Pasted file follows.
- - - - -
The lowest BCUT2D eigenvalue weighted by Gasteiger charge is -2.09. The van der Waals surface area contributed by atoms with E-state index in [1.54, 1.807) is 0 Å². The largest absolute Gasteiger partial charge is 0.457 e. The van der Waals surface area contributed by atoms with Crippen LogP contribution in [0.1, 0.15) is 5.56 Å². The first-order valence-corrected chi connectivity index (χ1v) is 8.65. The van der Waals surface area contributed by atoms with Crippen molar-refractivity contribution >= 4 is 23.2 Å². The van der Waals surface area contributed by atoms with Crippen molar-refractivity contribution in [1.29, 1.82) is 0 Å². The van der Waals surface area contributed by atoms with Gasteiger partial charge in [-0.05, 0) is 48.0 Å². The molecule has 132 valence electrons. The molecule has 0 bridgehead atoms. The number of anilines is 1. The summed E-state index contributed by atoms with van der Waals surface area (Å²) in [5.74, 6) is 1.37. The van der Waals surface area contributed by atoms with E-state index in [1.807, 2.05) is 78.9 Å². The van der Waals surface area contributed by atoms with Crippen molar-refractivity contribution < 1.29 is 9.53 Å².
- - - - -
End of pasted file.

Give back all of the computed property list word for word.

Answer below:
The lowest BCUT2D eigenvalue weighted by Gasteiger charge is -2.09. The van der Waals surface area contributed by atoms with E-state index in [1.54, 1.807) is 0 Å². The largest absolute Gasteiger partial charge is 0.457 e. The van der Waals surface area contributed by atoms with Crippen LogP contribution in [0.1, 0.15) is 5.56 Å². The first-order valence-corrected chi connectivity index (χ1v) is 8.65. The van der Waals surface area contributed by atoms with Crippen molar-refractivity contribution >= 4 is 23.2 Å². The van der Waals surface area contributed by atoms with Crippen molar-refractivity contribution in [1.29, 1.82) is 0 Å². The van der Waals surface area contributed by atoms with Gasteiger partial charge in [-0.05, 0) is 48.0 Å². The molecule has 132 valence electrons. The molecule has 0 bridgehead atoms. The number of anilines is 1. The summed E-state index contributed by atoms with van der Waals surface area (Å²) in [5.74, 6) is 1.37. The van der Waals surface area contributed by atoms with E-state index in [1.807, 2.05) is 78.9 Å². The van der Waals surface area contributed by atoms with Crippen molar-refractivity contribution < 1.29 is 9.53 Å².